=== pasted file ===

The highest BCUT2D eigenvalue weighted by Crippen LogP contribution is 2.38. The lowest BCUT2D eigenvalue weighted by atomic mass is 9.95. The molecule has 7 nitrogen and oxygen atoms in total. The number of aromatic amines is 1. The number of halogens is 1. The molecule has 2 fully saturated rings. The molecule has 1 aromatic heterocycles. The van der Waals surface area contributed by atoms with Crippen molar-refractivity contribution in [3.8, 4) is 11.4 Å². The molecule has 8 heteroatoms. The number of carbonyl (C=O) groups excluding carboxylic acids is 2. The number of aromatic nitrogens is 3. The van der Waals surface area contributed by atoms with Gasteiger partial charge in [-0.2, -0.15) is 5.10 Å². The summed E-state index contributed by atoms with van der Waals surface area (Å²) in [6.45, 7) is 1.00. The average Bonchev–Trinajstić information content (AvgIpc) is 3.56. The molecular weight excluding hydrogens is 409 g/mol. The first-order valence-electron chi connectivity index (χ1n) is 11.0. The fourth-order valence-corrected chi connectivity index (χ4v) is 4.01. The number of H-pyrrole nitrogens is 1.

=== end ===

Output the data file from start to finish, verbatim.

The highest BCUT2D eigenvalue weighted by Crippen LogP contribution is 2.38. The lowest BCUT2D eigenvalue weighted by atomic mass is 9.95. The molecule has 7 nitrogen and oxygen atoms in total. The number of aromatic amines is 1. The number of halogens is 1. The molecule has 2 fully saturated rings. The molecule has 1 aromatic heterocycles. The van der Waals surface area contributed by atoms with Crippen molar-refractivity contribution in [3.8, 4) is 11.4 Å². The molecule has 8 heteroatoms. The number of carbonyl (C=O) groups excluding carboxylic acids is 2. The number of aromatic nitrogens is 3. The van der Waals surface area contributed by atoms with Gasteiger partial charge in [-0.2, -0.15) is 5.10 Å². The summed E-state index contributed by atoms with van der Waals surface area (Å²) in [6.45, 7) is 1.00. The average Bonchev–Trinajstić information content (AvgIpc) is 3.56. The molecular weight excluding hydrogens is 409 g/mol. The first-order valence-electron chi connectivity index (χ1n) is 11.0. The fourth-order valence-corrected chi connectivity index (χ4v) is 4.01. The number of H-pyrrole nitrogens is 1.